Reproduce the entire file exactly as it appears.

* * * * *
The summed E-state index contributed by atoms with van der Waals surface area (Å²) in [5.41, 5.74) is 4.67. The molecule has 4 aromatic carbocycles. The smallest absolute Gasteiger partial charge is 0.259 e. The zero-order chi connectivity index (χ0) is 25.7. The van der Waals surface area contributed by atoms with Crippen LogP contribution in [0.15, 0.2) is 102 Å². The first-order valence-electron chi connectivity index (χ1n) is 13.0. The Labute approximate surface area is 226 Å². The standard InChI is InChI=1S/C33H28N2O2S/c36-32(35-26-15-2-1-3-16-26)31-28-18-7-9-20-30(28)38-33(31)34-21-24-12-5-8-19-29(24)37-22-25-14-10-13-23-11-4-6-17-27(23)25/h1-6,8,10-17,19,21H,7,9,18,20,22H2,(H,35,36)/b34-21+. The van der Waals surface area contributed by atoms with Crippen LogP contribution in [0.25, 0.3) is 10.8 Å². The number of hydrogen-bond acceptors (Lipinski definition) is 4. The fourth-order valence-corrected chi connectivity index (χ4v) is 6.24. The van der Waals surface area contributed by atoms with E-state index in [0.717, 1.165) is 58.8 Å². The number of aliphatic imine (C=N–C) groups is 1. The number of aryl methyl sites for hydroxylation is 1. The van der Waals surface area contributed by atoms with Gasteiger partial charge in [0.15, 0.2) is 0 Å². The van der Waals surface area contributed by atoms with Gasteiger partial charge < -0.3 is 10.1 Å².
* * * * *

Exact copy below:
The summed E-state index contributed by atoms with van der Waals surface area (Å²) in [5.41, 5.74) is 4.67. The molecule has 4 aromatic carbocycles. The smallest absolute Gasteiger partial charge is 0.259 e. The zero-order chi connectivity index (χ0) is 25.7. The van der Waals surface area contributed by atoms with Crippen LogP contribution in [0.15, 0.2) is 102 Å². The first-order valence-electron chi connectivity index (χ1n) is 13.0. The Labute approximate surface area is 226 Å². The standard InChI is InChI=1S/C33H28N2O2S/c36-32(35-26-15-2-1-3-16-26)31-28-18-7-9-20-30(28)38-33(31)34-21-24-12-5-8-19-29(24)37-22-25-14-10-13-23-11-4-6-17-27(23)25/h1-6,8,10-17,19,21H,7,9,18,20,22H2,(H,35,36)/b34-21+. The van der Waals surface area contributed by atoms with Crippen LogP contribution in [0.25, 0.3) is 10.8 Å². The number of hydrogen-bond acceptors (Lipinski definition) is 4. The fourth-order valence-corrected chi connectivity index (χ4v) is 6.24. The van der Waals surface area contributed by atoms with E-state index in [0.717, 1.165) is 58.8 Å². The number of aliphatic imine (C=N–C) groups is 1. The number of aryl methyl sites for hydroxylation is 1. The van der Waals surface area contributed by atoms with Gasteiger partial charge in [0.15, 0.2) is 0 Å². The van der Waals surface area contributed by atoms with Gasteiger partial charge < -0.3 is 10.1 Å².